The College Mental Health Crisis: The Need for More Faculty Training
When I started teaching on a college campus in 2010, I was thrown right into the fold. At just 22 years old, I was hardly older than my students, but had to look and act older and more authoritative to effectively run my classroom. For a while, pencil skirts, makeup, and high heels did the trick, but in my second semester of teaching, two separate events shattered the illusion of my readiness for leadership.
First, while doing an in-class assignment, one of my students fell to the floor and had a seizure in the middle of my classroom. I had never seen a seizure, and had no idea how to help. The second thing that happened was that one of my students was struggling emotionally; she was prone to outbursts in class, and would often pull me aside after class to talk to me about everything she was going through in her home life. This particular student was older than I was, and I felt disastrously helpless trying to support someone in her situation.
My lack of life experience certainly didn’t help, but it was ultimately my lack of training in both medical and mental health first aid that made these situations worse for both myself and my students. Both students, I think, felt betrayed that I didn’t respond correctly to their respective emergencies; certainly, I would handle both differently today.
But the fact that I was thrown into being a figure of authority over other adults with absolutely no medical or mental health training has always bothered me. Were I a K-12 teacher, wouldn’t I have received proper medical certification and mental health training? Why should it be any different just because adults are in my classroom?
College instructors should be trained to handle such emergencies, and not just on their own time and on their own dime. It is neither a requirement nor an expectation of a college instructor to attend training or to be certified in any kind of first aid. After all, we teach adults who are responsible for their own medical care.
But what if an emergency happens in the classroom? Who takes the reins? In a room full of young adult students who are unlikely to be trained, the responsibility falls on the instructor.
When it happened to me, and I was suddenly tasked with caring for a student having a seizure, it wasn’t me who actually knew what to do. It was a student in class who happened to be an EMT. Without that student there to help, I would have been completely alone in that responsibility, and I don’t want to think about what could have happened. When I was faced with a student dealing with depression and suicidal ideation, I also didn’t know what to do. What if she didn’t end up finding the resources that she needed on her own?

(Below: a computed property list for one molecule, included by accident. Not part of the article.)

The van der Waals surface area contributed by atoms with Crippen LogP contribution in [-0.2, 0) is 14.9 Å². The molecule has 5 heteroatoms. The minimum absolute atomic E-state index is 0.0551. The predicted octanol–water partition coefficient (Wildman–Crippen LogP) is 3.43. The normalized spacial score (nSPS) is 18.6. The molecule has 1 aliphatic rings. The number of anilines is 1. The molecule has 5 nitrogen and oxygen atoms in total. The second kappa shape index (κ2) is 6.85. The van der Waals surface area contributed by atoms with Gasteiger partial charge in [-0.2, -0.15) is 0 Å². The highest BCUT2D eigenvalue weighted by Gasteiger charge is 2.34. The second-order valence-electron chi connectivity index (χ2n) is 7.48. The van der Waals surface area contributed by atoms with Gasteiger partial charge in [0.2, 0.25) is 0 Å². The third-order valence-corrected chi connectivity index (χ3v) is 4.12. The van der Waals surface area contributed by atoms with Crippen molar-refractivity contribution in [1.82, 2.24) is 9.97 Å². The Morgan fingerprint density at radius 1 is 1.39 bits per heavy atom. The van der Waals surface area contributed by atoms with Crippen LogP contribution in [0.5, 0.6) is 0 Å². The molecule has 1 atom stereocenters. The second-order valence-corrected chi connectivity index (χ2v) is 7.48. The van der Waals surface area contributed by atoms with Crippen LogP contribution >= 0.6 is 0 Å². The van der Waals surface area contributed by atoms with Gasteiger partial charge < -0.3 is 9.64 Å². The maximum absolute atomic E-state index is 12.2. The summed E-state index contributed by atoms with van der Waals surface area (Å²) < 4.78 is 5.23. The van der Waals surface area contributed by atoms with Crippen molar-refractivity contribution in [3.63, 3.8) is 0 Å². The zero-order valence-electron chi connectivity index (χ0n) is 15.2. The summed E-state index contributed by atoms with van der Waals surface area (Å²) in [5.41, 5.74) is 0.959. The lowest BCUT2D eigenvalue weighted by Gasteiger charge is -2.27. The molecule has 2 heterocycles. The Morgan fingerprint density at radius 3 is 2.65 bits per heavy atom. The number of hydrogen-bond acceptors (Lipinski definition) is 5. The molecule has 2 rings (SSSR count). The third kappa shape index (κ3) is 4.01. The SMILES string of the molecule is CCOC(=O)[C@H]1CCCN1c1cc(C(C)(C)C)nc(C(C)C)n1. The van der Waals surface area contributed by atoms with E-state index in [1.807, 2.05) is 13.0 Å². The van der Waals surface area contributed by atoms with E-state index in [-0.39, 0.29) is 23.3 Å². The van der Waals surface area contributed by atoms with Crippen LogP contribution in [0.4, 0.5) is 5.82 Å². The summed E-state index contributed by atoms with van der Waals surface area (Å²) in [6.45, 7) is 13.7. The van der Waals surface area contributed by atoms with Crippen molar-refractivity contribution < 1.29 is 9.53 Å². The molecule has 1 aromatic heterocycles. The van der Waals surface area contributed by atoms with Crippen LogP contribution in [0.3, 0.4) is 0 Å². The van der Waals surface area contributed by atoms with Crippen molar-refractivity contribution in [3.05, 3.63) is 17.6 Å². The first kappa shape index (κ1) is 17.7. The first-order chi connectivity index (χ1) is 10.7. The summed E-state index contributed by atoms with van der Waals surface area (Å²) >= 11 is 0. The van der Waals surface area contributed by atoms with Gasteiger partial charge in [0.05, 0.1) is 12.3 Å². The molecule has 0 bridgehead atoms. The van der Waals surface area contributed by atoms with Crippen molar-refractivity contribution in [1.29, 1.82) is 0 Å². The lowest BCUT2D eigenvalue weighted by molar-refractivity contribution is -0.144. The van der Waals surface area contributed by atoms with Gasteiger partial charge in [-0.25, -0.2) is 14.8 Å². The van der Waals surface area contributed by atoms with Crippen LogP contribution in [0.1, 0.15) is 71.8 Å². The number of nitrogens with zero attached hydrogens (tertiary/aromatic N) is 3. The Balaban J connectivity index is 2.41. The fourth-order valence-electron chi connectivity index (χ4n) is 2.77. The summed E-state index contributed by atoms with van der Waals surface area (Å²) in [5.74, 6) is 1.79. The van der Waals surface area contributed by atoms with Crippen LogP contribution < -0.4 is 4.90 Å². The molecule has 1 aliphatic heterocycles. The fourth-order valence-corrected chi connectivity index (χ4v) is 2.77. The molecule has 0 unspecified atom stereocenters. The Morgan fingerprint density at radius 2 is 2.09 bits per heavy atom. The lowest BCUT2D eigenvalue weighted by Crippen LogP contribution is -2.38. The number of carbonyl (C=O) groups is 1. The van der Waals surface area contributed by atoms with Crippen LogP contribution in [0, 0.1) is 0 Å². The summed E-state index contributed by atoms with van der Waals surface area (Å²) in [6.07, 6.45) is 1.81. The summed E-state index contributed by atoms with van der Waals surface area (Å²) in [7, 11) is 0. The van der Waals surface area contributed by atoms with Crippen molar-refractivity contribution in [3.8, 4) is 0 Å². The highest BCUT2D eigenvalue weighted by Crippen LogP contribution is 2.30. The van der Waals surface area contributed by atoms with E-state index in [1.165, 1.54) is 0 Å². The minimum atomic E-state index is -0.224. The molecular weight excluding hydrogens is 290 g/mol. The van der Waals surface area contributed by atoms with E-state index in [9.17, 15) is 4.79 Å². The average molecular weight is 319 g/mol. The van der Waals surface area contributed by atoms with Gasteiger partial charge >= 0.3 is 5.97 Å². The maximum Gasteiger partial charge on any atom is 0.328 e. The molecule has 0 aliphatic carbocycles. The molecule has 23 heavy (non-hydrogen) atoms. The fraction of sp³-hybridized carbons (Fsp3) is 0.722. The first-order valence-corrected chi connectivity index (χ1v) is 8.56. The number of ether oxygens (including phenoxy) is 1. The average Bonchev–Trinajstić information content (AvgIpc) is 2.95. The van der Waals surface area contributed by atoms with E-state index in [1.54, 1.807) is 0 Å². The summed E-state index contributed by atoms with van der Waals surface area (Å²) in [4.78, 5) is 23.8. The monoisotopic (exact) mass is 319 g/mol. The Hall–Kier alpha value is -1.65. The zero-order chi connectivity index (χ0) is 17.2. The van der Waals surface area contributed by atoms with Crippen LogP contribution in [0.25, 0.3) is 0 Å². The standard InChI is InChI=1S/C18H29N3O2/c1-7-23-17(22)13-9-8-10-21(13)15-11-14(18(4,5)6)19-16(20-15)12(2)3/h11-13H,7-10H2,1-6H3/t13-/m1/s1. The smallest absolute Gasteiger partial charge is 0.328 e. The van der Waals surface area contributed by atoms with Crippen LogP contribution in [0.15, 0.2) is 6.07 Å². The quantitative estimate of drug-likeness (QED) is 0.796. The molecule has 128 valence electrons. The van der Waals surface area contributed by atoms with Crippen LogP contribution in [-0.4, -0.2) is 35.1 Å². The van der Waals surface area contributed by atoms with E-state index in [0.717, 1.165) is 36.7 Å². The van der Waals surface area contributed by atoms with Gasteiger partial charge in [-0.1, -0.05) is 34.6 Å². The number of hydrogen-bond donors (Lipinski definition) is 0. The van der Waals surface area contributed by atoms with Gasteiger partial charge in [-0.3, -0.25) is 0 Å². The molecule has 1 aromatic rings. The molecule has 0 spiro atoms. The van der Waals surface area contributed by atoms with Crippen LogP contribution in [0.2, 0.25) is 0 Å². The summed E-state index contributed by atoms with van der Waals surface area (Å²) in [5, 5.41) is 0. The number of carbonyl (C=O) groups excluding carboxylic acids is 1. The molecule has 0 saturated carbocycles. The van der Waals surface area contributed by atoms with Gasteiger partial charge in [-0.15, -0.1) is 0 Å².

The Mental Health Crisis on College Campuses
The importance of supporting students experiencing a mental health crisis has become more apparent in recent years.
According to a survey by the American Psychological Association, 52.7% of students on college campuses reported feelings of hopelessness and 39.1% of students reported being severely depressed. To compound this, 94% of counseling center directors on college campuses report that the number of students on campus with “severe psychological problems” has been continually increasing.
Specifically, rates of anxiety and depression are on the rise. The most recent survey by the Association for University and College Counseling Center Directors reports that 58.9% of students who visit college counseling centers have anxiety, making it the top mental health concern for the eighth year in a row.
Why is anxiety so persistent among college students? According to the JED Foundation, it has a lot to with all of the lifestyle changes that college students experience, as well as the way that college shapes identity, or alters previously held beliefs. Alongside the usual stressors — writing papers, taking tests, picking a major, loud roommates, financial difficulties — college students face the task of developing their identity separately from their family. They may grapple with things like belief systems, sexuality, and finding a new friend group.
This is further complicated by the prevalence of alcohol use on college campuses, which can exacerbate existing anxiety and depression, or introduce new stressors, such as poor academic performance, lack of sleep, and deteriorating health.
This is a complicated issue with many catalysts and complications that are unique to the student population on our college campuses today. So, how can we begin to address it?
Schools Are Increasing Mental Health Resources for Students
Luckily, with the increasing rates of mental health issues on college campuses, institutions are responding by offering more resources. Counseling services are becoming more widely available, and schools are offering improved services on campus, as evidenced by a 43.3% increase in staffing in counseling services last year.